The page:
A pair of taxpayer watchdog groups are claiming that municipal broadband systems like what EPB offers in Chattanooga are fraught with risk for taxpayers and such services should be left to the private sector.
But Chattanooga city leaders say EPB is proving to be a national model for improving broadband service and boosting high-tech startups in the self-proclaimed "Gig City."
In its annual "Tennessee Pork Report" released today, the free market think tank known as The Beacon Center of Tennessee said two thirds of Tennessee's government-owned telecom networks lost money last year even after taxpayers have pumped $194 million into the ventures.
"Over the past several years, cities and public utilities have fancied themselves savvy Internet providers," the Beacon Group said in the Pork report. "But they have racked up massive costs in the process."
The Beacon Group and the Taxpayers Protection Alliance blasted EPB for taking more than $111 million in federal stimulus funds five years ago to help build out its fiber optic network for its smart grid and gigabit-per-second telecom connections.
But EPB insists the investment is paying off in Chattanooga, which has build a growing tech startup community based upon the "Gig City" and "Gig Tank" fostered by EPB's high-speed fiber optic network. EPB's smart grid and fiber service has cut power outages and provided the first citywide gigabit-per-second Internet service of any city in the Western Hemisphere.
As the Chattanooga City council prepares to vote today on issuing $251 million of refunding bonds for EPB, city leaders insist EPB is paying rich dividends for Chattanooga.
"EPB is unquestionably and indisputably a leader in telecom and broadband expansion for the entire country," said Chattanooga City Councilman Chris Anderson, chairman of the council's economic development committee. "We're a model for the nation and I'm proud of it."
Anderson likens broadband today to essential municipal services like water, sewer and roads.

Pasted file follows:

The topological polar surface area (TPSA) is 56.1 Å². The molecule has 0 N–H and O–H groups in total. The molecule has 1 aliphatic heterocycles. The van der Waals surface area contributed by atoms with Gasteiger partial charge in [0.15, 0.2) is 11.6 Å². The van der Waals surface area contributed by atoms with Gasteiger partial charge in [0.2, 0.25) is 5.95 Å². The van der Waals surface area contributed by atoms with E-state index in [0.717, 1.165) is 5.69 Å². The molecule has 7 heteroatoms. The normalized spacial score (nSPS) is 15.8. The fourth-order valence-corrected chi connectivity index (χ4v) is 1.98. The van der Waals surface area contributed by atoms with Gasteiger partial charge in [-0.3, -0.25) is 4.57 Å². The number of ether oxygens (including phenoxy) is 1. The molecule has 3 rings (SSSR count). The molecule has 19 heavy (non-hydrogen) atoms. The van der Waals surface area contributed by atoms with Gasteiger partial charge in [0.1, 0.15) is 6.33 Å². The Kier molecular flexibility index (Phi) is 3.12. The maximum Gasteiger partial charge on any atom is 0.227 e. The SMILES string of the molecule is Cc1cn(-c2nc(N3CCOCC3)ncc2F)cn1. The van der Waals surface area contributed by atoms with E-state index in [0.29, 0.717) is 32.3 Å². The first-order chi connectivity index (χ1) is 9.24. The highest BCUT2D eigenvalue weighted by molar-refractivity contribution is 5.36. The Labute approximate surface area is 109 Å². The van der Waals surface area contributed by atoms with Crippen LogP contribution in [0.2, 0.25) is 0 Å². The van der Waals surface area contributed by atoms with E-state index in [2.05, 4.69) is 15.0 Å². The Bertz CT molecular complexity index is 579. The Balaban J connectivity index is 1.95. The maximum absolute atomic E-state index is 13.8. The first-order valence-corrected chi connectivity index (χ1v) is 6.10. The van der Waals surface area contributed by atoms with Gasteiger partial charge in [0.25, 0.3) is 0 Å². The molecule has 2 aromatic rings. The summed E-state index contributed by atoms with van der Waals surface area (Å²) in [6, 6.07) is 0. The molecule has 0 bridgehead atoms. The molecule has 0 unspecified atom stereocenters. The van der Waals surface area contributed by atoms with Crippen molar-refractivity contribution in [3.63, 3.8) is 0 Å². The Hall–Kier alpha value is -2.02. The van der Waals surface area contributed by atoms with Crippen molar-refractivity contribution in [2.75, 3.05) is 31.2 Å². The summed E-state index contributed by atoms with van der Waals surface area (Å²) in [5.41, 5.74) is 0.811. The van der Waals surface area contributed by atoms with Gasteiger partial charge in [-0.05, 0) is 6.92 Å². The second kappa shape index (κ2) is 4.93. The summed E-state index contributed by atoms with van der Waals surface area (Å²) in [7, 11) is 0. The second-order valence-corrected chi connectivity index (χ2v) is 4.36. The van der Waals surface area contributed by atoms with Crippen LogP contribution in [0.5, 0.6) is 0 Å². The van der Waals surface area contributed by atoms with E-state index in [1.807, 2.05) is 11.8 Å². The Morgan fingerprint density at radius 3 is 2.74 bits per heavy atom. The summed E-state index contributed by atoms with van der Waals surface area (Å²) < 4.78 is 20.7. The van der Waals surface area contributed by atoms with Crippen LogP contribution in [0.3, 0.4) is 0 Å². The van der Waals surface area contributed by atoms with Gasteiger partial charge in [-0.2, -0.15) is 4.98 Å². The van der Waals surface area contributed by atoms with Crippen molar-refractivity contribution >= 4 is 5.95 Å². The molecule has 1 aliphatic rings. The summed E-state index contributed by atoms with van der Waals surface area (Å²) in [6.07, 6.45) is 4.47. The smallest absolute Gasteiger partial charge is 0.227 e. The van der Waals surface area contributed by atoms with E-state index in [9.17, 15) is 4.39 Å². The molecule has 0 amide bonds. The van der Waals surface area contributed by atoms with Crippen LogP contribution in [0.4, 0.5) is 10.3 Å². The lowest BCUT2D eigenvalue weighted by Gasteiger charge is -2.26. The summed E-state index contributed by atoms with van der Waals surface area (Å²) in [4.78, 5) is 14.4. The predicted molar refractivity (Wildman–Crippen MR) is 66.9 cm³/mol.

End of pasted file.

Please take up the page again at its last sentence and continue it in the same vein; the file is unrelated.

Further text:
"Today, with education and communications being what they are, I would argue that Internet access is just as important as telephone access or other public utilities so government certainly has a right and an obligation to provide broadband service to its citizens."
Anderson and Chattanooga Mayor Andy Berke have touted the advantages offered by EPB's fiber optic service to top officials in the Obama White House. EPB is now the nation's largest municipal telecom system in terms of revenues and national recognition.
"We've seen tremendous economic growth because of EPB," Berke said. "It has made us a leader in the innovation economy. When I talk to people around the country, we're the envy of mayors and citizens all over the United States."
Having faster and more reliable Internet connections offered by EPB — "at no extra cost to the city," Berke said — has helped the Scenic City gain global attention for technology and entrepreneurship.
But in a speech to a black business group in Memphis last week, the head of the national Taxpayers Protection Alliance warned Tennesseans against building more government-run cable and other telecom systems like EPB.
David Williams, president of the taxpayers watchdog group and an expert on government waste, said government-owned networks often end up being costly to taxpayers and stifling to innovations from private companies since municipal monopolies remove incentives for private network infrastructure investments. He noted that Memphis taxpayers lost $28 milllion on the ill-fated Memphis Networx in 2007 when that city tried to start a broadband telecom service.
"We're concerned that taxpayer money is being used to fund these new broadband programs and we're just not seeing the return," Williams told the Times Free Press. "We just don't think that government should build broadband networks which can and are provided by the private sector."
EPB insists that it has upgraded telecom services for Chattanooga and spurred investor-owned cable and telephone companies to improve rival services.
EPB's chief financial officer, Greg Eaves, projects the telecom businesses at EPB will generate about $131.1 million this year and help funnel about $24 million back into the $564 million annual electricity system revenues, plus generate a $16.6 million net income.
"The cash flow from our telecom operations are a huge benefit for our electric system," Eaves said.
Contact Dave Flessner at email@example.com or at 757-6340.